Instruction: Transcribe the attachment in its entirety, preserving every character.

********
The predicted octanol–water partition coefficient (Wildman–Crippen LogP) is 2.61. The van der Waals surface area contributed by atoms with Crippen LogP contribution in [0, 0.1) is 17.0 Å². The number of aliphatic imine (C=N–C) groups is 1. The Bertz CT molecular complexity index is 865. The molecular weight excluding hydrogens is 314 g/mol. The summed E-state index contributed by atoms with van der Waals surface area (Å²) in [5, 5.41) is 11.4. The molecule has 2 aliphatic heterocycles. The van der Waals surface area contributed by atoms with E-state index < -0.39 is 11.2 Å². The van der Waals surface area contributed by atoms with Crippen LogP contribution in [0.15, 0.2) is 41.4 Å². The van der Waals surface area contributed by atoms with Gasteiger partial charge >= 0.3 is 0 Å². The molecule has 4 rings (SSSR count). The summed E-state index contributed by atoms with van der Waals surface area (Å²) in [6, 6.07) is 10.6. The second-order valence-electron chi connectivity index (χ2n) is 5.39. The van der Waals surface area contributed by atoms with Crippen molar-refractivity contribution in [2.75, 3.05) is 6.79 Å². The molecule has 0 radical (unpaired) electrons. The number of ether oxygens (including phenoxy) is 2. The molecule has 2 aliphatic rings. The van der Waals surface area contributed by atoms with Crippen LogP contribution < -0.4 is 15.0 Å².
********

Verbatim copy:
The predicted octanol–water partition coefficient (Wildman–Crippen LogP) is 2.61. The van der Waals surface area contributed by atoms with Crippen LogP contribution in [0, 0.1) is 17.0 Å². The number of aliphatic imine (C=N–C) groups is 1. The Bertz CT molecular complexity index is 865. The molecular weight excluding hydrogens is 314 g/mol. The summed E-state index contributed by atoms with van der Waals surface area (Å²) in [5, 5.41) is 11.4. The molecule has 2 aliphatic heterocycles. The van der Waals surface area contributed by atoms with E-state index < -0.39 is 11.2 Å². The van der Waals surface area contributed by atoms with Crippen LogP contribution in [0.15, 0.2) is 41.4 Å². The van der Waals surface area contributed by atoms with Gasteiger partial charge >= 0.3 is 0 Å². The molecule has 4 rings (SSSR count). The summed E-state index contributed by atoms with van der Waals surface area (Å²) in [6, 6.07) is 10.6. The second-order valence-electron chi connectivity index (χ2n) is 5.39. The van der Waals surface area contributed by atoms with Crippen molar-refractivity contribution in [2.75, 3.05) is 6.79 Å². The molecule has 0 radical (unpaired) electrons. The number of ether oxygens (including phenoxy) is 2. The molecule has 2 aliphatic rings. The van der Waals surface area contributed by atoms with Crippen LogP contribution < -0.4 is 15.0 Å².